By C Uday Bhaskar*
February has been a particularly bloody month by way of the innocents killed across south Asia by religious zealots wedded to the ideology of terrorism. This pre-meditated cycle of bloodshed, often perpetrated by suicide-bombers, was done ostensibly to purify Islam and punish those deemed to have deviated from the puritanical path prescribed by the virulent Sunni-led ‘true believers’.
An attack on a major Sufi shrine in Sehwan in the Sindh province of Pakistan on Thursday (February 16) resulted in the death of 88 innocent people and injuries to more than 200. The Islamic State (IS) and its ideological affiliate in Pakistan, the Jamat-ul-Ahrar (JA), claimed responsibility for this attack and threatened that this is only the beginning of such an anti-Sufi/Shia campaign to exterminate the apostate –- or ‘non-believers’.
On the same day, a car bomb killed 55 people and injured scores more in a Shia-dominated locality of the Iraqi capital Baghdad. The attack was claimed by the IS and this was the third attack during that week in battle-scarred Iraq.
In Pakistan, the Sindh suicide bomber attack was preceded by a major terror attack in Lahore, Punjab, on Monday (February 13) and this was followed by similar attacks in the other two provinces of Pakistan on Tuesday and Wednesday. In both cases, the TTP (Tehrik-e-Taliban Pakistan), an anti-Shia terror group, claimed responsibility.
It may be recalled that the same group had carried out the attack on an army school in Peshawar in December 2014 that resulted in the death of more than 140 innocents — of whom 132 were children. At the time, it was believed that Peshawar represented a tipping-point in the domestic Pakistani resolve to eliminate terror groups and the radical ideology that enabled such violence.
The root of the current pattern of terror-related bloodshed in Pakistan can be traced to the cynical political manipulation of intra-Islamic sectarian identity and related practice that prioritises the dominant Sunni faction at the expense of the other sects. This political ploy goes back to the early 1950s and has been exacerbated by the special status accorded to the Saudi form of Wahabi-Salafi Islam.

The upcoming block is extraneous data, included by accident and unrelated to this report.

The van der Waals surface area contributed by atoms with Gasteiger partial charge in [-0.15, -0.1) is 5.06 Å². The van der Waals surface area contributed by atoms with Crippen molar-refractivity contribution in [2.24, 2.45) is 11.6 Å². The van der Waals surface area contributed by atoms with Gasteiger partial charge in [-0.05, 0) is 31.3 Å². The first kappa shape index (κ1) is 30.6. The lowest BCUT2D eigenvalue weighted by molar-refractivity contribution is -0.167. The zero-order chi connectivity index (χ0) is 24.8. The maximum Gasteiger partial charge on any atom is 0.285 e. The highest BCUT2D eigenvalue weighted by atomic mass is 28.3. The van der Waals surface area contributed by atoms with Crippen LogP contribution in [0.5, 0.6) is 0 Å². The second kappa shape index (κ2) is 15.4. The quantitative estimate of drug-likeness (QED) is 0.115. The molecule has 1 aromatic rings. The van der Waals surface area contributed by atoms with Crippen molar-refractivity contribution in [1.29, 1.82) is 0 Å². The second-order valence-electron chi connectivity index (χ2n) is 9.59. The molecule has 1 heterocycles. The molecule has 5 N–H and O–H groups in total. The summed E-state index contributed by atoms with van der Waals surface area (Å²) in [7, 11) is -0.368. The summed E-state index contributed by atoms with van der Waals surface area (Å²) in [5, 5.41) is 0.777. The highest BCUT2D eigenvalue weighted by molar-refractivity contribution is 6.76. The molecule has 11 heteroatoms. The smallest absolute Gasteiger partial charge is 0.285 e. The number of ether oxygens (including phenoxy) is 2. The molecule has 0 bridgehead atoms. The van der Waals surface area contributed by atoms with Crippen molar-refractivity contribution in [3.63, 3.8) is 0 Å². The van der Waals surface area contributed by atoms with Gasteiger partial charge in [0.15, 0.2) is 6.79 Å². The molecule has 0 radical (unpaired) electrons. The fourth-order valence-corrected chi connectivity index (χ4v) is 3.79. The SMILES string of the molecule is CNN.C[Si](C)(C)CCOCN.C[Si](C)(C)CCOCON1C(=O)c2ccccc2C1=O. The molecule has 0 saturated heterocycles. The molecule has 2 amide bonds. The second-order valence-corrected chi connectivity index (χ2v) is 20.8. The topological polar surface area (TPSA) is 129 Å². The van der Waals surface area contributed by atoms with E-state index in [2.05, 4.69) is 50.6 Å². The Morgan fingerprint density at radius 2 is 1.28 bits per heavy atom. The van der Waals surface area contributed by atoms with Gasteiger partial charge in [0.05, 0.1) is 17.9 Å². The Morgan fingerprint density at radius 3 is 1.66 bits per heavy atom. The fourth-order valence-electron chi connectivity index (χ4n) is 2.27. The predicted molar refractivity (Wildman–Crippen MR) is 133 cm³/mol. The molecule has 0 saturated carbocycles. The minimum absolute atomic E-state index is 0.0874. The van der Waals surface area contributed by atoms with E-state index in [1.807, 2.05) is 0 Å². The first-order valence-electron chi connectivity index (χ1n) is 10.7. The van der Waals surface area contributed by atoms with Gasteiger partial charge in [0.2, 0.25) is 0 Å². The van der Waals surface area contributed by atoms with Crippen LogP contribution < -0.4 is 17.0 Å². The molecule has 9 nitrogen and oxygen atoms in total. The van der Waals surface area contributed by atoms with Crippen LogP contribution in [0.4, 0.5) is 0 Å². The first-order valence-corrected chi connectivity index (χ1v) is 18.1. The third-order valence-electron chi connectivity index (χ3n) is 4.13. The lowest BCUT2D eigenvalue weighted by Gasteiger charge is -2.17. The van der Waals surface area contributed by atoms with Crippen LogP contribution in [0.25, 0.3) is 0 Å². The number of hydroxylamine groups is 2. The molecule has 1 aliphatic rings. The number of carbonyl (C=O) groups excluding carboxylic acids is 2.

The IS and the virulent anti-Sunni ideology associated with it is currently under increasing military pressure in West Asia (Syria-Iraq) and being forced to re-group and assert its appeal and credibility. Pakistan is fertile ground for this kind of sectarian violence for it has deliberately nurtured an arid, anti-minority eco-system wherein all non-Sunni denominations within the Islamic faith have been either ex-communicated (for example, the Ahmediyas) and declared apostate — or larger constituencies such as the Shia have become targets of organised killings.
The current pattern of intense terror-triggered violence targeting the Sufi-Shia combine in Pakistan and Iraq is a manifestation of this undercurrent. Alas, this is not the end of this internal contestation and Pakistan, in particular, has to objectively and courageously resolve its internal political contradictions of stoking hatred and selectively supporting the ‘good’ terrorist.
After the Sindh carnage, the Nawaz Sharif government launched a crackdown and claims to have killed over 100 militants. It is also trying to rein in some of the more high profile terror leaders — and the current restrictions imposed on Hafiz Saeed, leader of the Lashkar-e-Taiba (LeT) is a small step.
In an unusual departure, the Pakistani government has described Saeed as a ‘serious threat’ to the country — and this may trigger a backlash from the right-wing clergy that may pose a challenge to the Nawaz Sharif government. Over the last few years, the religious right in Pakistan that subscribes to the ideology of the Islamic State (IS) has made deep inroads into the fabric of the state apparatus. The assassination of Punjab Governor Salmaan Taseer in January 2011 by his own bodyguard is illustrative of this indoctrination.
The challenge for the Pakistani state and society is to embark on a socio-political de-radicalisation programme and the persecution of any one religion or sect must cease. One can only hope that notwithstanding the daunting nature of this internal challenge, the mass appeal of Lal Qalandar (the Sufi saint who is venerated in Sehwan) can bring about a change of mind-set in Pakistan that the enormity of Peshawar could not.
*The author is Director, Society for Policy Studies, New Delhi. Comments and suggestions on this article can be sent to [email protected]
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